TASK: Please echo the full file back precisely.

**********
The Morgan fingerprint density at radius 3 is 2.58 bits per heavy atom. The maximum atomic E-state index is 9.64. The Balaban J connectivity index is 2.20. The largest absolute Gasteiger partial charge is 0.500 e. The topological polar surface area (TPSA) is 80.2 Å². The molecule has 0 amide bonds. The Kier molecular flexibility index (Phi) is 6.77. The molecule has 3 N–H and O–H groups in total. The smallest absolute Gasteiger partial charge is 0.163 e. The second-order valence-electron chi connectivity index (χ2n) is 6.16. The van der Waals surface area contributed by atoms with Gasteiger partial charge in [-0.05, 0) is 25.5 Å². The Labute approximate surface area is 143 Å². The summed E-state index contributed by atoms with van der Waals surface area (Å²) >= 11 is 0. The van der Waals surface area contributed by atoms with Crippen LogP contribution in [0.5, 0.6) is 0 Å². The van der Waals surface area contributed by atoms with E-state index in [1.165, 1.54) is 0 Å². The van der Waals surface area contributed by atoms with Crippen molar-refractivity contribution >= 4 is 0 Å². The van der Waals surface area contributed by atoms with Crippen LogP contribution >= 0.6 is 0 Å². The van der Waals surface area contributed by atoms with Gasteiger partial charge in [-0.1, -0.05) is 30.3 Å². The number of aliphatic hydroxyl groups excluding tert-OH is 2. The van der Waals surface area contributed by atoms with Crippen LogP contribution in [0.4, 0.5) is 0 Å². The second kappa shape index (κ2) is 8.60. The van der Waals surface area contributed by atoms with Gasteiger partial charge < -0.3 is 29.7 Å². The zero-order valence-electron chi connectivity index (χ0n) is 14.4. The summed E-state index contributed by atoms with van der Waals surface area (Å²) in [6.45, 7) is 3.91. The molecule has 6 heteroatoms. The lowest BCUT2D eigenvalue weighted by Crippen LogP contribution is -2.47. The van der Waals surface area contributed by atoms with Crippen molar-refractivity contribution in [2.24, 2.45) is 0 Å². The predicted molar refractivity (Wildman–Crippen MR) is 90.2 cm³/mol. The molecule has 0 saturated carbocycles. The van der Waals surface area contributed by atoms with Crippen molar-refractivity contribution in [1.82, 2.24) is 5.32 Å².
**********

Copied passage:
The Morgan fingerprint density at radius 3 is 2.58 bits per heavy atom. The maximum atomic E-state index is 9.64. The Balaban J connectivity index is 2.20. The largest absolute Gasteiger partial charge is 0.500 e. The topological polar surface area (TPSA) is 80.2 Å². The molecule has 0 amide bonds. The Kier molecular flexibility index (Phi) is 6.77. The molecule has 3 N–H and O–H groups in total. The smallest absolute Gasteiger partial charge is 0.163 e. The second-order valence-electron chi connectivity index (χ2n) is 6.16. The van der Waals surface area contributed by atoms with Gasteiger partial charge in [-0.05, 0) is 25.5 Å². The Labute approximate surface area is 143 Å². The summed E-state index contributed by atoms with van der Waals surface area (Å²) >= 11 is 0. The van der Waals surface area contributed by atoms with Crippen LogP contribution in [0.5, 0.6) is 0 Å². The van der Waals surface area contributed by atoms with E-state index in [1.165, 1.54) is 0 Å². The van der Waals surface area contributed by atoms with Crippen molar-refractivity contribution >= 4 is 0 Å². The van der Waals surface area contributed by atoms with Crippen LogP contribution >= 0.6 is 0 Å². The van der Waals surface area contributed by atoms with Gasteiger partial charge in [-0.1, -0.05) is 30.3 Å². The number of aliphatic hydroxyl groups excluding tert-OH is 2. The van der Waals surface area contributed by atoms with Crippen LogP contribution in [0.4, 0.5) is 0 Å². The second kappa shape index (κ2) is 8.60. The van der Waals surface area contributed by atoms with Gasteiger partial charge < -0.3 is 29.7 Å². The zero-order valence-electron chi connectivity index (χ0n) is 14.4. The summed E-state index contributed by atoms with van der Waals surface area (Å²) in [6.45, 7) is 3.91. The molecule has 6 heteroatoms. The lowest BCUT2D eigenvalue weighted by Crippen LogP contribution is -2.47. The van der Waals surface area contributed by atoms with Crippen molar-refractivity contribution in [2.24, 2.45) is 0 Å². The predicted molar refractivity (Wildman–Crippen MR) is 90.2 cm³/mol. The molecule has 0 saturated carbocycles. The van der Waals surface area contributed by atoms with Crippen molar-refractivity contribution in [1.82, 2.24) is 5.32 Å².